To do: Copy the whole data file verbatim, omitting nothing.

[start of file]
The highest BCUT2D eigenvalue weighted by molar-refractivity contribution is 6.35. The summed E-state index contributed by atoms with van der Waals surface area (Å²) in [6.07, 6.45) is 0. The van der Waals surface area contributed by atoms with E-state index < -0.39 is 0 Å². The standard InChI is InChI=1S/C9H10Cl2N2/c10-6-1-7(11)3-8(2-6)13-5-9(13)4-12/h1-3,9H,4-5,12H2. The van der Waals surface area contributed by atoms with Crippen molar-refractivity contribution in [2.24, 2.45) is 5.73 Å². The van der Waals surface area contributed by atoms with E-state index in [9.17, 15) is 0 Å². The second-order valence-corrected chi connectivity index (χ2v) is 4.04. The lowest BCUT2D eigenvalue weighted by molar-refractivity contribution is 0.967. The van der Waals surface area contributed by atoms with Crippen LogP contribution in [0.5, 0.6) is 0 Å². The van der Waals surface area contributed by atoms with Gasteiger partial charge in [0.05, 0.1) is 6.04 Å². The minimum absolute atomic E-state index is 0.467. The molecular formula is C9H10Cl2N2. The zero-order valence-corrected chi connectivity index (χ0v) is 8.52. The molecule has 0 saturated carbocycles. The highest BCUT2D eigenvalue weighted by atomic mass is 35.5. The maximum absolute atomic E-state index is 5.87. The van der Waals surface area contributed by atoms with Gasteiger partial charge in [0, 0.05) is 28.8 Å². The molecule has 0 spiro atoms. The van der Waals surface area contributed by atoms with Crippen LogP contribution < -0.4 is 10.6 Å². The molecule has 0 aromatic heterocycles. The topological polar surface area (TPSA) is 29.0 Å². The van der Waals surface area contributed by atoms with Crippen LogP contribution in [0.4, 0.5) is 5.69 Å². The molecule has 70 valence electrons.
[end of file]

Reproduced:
The highest BCUT2D eigenvalue weighted by molar-refractivity contribution is 6.35. The summed E-state index contributed by atoms with van der Waals surface area (Å²) in [6.07, 6.45) is 0. The van der Waals surface area contributed by atoms with E-state index < -0.39 is 0 Å². The standard InChI is InChI=1S/C9H10Cl2N2/c10-6-1-7(11)3-8(2-6)13-5-9(13)4-12/h1-3,9H,4-5,12H2. The van der Waals surface area contributed by atoms with Crippen molar-refractivity contribution in [2.24, 2.45) is 5.73 Å². The van der Waals surface area contributed by atoms with E-state index in [9.17, 15) is 0 Å². The second-order valence-corrected chi connectivity index (χ2v) is 4.04. The lowest BCUT2D eigenvalue weighted by molar-refractivity contribution is 0.967. The van der Waals surface area contributed by atoms with Crippen LogP contribution in [0.5, 0.6) is 0 Å². The van der Waals surface area contributed by atoms with Gasteiger partial charge in [0.05, 0.1) is 6.04 Å². The minimum absolute atomic E-state index is 0.467. The molecular formula is C9H10Cl2N2. The zero-order valence-corrected chi connectivity index (χ0v) is 8.52. The molecule has 0 saturated carbocycles. The highest BCUT2D eigenvalue weighted by atomic mass is 35.5. The maximum absolute atomic E-state index is 5.87. The van der Waals surface area contributed by atoms with Gasteiger partial charge in [0, 0.05) is 28.8 Å². The molecule has 0 spiro atoms. The van der Waals surface area contributed by atoms with Crippen LogP contribution < -0.4 is 10.6 Å². The molecule has 0 aromatic heterocycles. The topological polar surface area (TPSA) is 29.0 Å². The van der Waals surface area contributed by atoms with Crippen LogP contribution in [0.4, 0.5) is 5.69 Å². The molecule has 70 valence electrons.